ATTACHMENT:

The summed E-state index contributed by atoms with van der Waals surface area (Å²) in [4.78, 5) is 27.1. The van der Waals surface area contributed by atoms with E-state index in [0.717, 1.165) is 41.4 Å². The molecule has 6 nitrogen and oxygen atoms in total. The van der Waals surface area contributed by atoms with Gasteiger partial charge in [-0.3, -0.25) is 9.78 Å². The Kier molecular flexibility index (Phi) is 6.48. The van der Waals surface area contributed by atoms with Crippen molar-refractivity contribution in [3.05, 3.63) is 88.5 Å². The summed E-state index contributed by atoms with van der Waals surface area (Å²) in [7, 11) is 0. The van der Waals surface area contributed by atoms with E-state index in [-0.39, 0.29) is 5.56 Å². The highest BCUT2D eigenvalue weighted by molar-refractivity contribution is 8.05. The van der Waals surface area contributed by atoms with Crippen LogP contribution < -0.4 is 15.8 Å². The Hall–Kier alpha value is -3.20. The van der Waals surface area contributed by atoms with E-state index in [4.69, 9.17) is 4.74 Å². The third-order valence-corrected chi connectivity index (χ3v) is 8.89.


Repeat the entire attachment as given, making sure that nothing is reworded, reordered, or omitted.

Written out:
The summed E-state index contributed by atoms with van der Waals surface area (Å²) in [4.78, 5) is 27.1. The van der Waals surface area contributed by atoms with E-state index in [0.717, 1.165) is 41.4 Å². The molecule has 6 nitrogen and oxygen atoms in total. The van der Waals surface area contributed by atoms with Gasteiger partial charge in [-0.3, -0.25) is 9.78 Å². The Kier molecular flexibility index (Phi) is 6.48. The van der Waals surface area contributed by atoms with Crippen molar-refractivity contribution in [3.05, 3.63) is 88.5 Å². The summed E-state index contributed by atoms with van der Waals surface area (Å²) in [7, 11) is 0. The van der Waals surface area contributed by atoms with E-state index in [-0.39, 0.29) is 5.56 Å². The highest BCUT2D eigenvalue weighted by molar-refractivity contribution is 8.05. The van der Waals surface area contributed by atoms with Crippen LogP contribution < -0.4 is 15.8 Å². The Hall–Kier alpha value is -3.20. The van der Waals surface area contributed by atoms with E-state index in [4.69, 9.17) is 4.74 Å². The third-order valence-corrected chi connectivity index (χ3v) is 8.89.